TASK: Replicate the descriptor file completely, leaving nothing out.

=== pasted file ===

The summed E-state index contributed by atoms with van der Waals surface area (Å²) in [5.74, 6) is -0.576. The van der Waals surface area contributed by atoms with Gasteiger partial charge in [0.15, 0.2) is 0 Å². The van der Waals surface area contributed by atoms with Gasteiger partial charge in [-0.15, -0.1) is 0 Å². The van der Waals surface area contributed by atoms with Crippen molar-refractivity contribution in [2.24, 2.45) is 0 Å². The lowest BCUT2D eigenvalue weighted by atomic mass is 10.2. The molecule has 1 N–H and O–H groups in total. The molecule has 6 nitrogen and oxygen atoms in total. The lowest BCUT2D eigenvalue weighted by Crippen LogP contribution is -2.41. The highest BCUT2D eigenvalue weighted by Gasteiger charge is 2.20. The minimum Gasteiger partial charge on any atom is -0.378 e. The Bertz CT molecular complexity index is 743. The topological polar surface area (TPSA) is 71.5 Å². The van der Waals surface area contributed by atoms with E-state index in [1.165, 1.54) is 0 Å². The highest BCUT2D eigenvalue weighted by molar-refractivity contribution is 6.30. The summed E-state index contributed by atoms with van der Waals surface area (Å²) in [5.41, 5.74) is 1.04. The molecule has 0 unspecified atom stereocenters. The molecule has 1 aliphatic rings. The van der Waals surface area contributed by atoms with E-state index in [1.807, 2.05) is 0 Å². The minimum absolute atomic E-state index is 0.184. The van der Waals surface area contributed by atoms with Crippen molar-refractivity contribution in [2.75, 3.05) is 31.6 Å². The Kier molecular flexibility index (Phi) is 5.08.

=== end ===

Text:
The summed E-state index contributed by atoms with van der Waals surface area (Å²) in [5.74, 6) is -0.576. The van der Waals surface area contributed by atoms with Gasteiger partial charge in [0.15, 0.2) is 0 Å². The van der Waals surface area contributed by atoms with Gasteiger partial charge in [-0.15, -0.1) is 0 Å². The van der Waals surface area contributed by atoms with Crippen molar-refractivity contribution in [2.24, 2.45) is 0 Å². The lowest BCUT2D eigenvalue weighted by atomic mass is 10.2. The molecule has 1 N–H and O–H groups in total. The molecule has 6 nitrogen and oxygen atoms in total. The lowest BCUT2D eigenvalue weighted by Crippen LogP contribution is -2.41. The highest BCUT2D eigenvalue weighted by Gasteiger charge is 2.20. The minimum Gasteiger partial charge on any atom is -0.378 e. The Bertz CT molecular complexity index is 743. The topological polar surface area (TPSA) is 71.5 Å². The van der Waals surface area contributed by atoms with E-state index in [1.165, 1.54) is 0 Å². The highest BCUT2D eigenvalue weighted by molar-refractivity contribution is 6.30. The summed E-state index contributed by atoms with van der Waals surface area (Å²) in [5.41, 5.74) is 1.04. The molecule has 0 unspecified atom stereocenters. The molecule has 1 aliphatic rings. The van der Waals surface area contributed by atoms with E-state index in [1.807, 2.05) is 0 Å². The minimum absolute atomic E-state index is 0.184. The van der Waals surface area contributed by atoms with Crippen molar-refractivity contribution in [2.75, 3.05) is 31.6 Å². The Kier molecular flexibility index (Phi) is 5.08.